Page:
Commonly known as "meth blue" or simply "blue," this is a wonderful medication for reversing the toxic effects of ammonia and nitrite poisoning (commonly known as "new tank syndrome"). Since hospital tanks are usually without biological filtration, and ammonia and nitrite can thus build up rapidly (especially if you are not doing water changes during the treatment period), it’s a good idea to add methylene blue to your hospital ward when treating sick fish.
Methylene blue also transports oxygen and aids breathing. It facilitates oxygen transport, helping fish breathe more easily by converting methemoglobin to hemoglobin — the normal oxygen carrying component of fish blood, thus allowing more oxygen to be carried through the bloodstream. This makes it very useful for treating gill infections, low oxygen levels, or anytime your seahorses are breathing rapidly and experiencing respiratory distress. It is the drug of choice for treating hypoxic emergencies of any kind with your fish.
In addition, methylene blue treats fungus and some bacteria and protozoans. Methylene blue is effective in preventing fungal infections, and it has antiprotozoal and antibacterial properties as well, by virtue of its ability to bind with cytoplasmic structures within the cell and interfere with oxidation-reduction processes. A "must" for your fish-room medicine cabinet. However, be aware that it is not safe to combine methylene blue with some antibiotics, so check your medication labels closely for any possible problems before doing so.
If you can obtain the Kordon brand of Methylene Blue (available at most well-stocked local fish stores), the instructions for administering it as a very brief, concentrated dip are as follows:
For use as a dip for treatment of fungus or external parasitic protozoans and cyanide poisoning:
(a) Prepare a nonmetallic container of sufficient size to contain the fish to be treated by adding water similar to the original aquarium.
(b) Add 5 teaspoons (24.65 ml) per 3 gallons of water. This produces a concentration of 50 ppm. It is not recommended that the concentration be increased beyond 50 ppm.
(c) Place fishes to be treated in this solution for no longer than 10 seconds.
(d) Return fish to original aquarium.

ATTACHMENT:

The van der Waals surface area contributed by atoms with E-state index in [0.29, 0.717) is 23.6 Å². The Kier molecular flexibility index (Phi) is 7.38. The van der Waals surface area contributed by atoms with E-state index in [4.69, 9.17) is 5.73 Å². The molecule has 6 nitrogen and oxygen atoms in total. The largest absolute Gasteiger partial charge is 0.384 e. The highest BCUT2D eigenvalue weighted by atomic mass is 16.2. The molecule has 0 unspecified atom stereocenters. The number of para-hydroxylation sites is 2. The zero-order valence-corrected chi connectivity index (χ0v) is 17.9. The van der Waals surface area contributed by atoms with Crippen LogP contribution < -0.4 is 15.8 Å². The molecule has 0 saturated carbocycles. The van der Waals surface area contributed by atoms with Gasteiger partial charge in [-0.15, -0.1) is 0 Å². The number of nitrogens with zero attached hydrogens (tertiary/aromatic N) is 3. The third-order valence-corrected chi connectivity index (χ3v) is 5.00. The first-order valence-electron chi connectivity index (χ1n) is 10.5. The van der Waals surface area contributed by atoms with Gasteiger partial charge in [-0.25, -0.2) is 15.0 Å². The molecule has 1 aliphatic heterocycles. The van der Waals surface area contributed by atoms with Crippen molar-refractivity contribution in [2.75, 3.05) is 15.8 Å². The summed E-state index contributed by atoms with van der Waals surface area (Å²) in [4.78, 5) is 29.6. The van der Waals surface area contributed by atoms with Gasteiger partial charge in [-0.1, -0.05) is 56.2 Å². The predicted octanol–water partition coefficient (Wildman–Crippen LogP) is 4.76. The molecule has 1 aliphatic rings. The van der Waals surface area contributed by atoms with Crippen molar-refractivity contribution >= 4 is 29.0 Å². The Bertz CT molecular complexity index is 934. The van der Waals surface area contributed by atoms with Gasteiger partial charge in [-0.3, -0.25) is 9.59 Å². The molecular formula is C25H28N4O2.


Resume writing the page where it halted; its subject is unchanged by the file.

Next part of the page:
When you administer such a dip, hold the seahorse in your hand throughout the procedure and time it closely so that the dip does not exceed 10 seconds.
If you obtained a brand of methylene blue other than Kordon, just follow the instructions the medication comes with. Remember that methylene blue will have an adverse impact on the beneficial bacteria that carry out the nitrogen cycle, so don’t use it in your main tank — rather, use the methylene blue as a quick dip or for treating the seahorses for a prolonged period in your hospital tank.
And here are the instructions for performing the very brief hydrogen peroxide dips:
Therapeutic Hydrogen Peroxide (H202) Dips
A very quick dip 10-second dip in a 3% hydrogen peroxide solution is effective in cleansing fish of Uronema and other protozoan parasites and will also help to disinfect bacterial lesions and promote healing of open wounds and sores. (Note: 3% is the standard concentration of hydrogen peroxide that you obtain at the drugstore or probably have in your medicine chest at home, but this is not the best choice for performing this procedure.)
Rather, if possible, it is customary to obtain the stronger 35% Food Grade or Technical Grade of hydrogen peroxide and then dilute it to the proper concentration instead. For example, 35% hydrogen peroxide was approved for aquaculture use by the FDA in January 2007 and is sold under the name of PEROX-AID(r). This is a much stronger solution of hydrogen peroxide which professional aquarists start with when performing such dips. The desired 3% hydrogen peroxide dipping solution is prepared by taking one gallon of dechlorinated freshwater and then removing 10-oz of the water and replacing it with 10-oz of 35% hydrogen peroxide (PEROX-AID) instead. This formula will produce a ~3% solution of hydrogen peroxide for the brief dip (Kollman, 2003).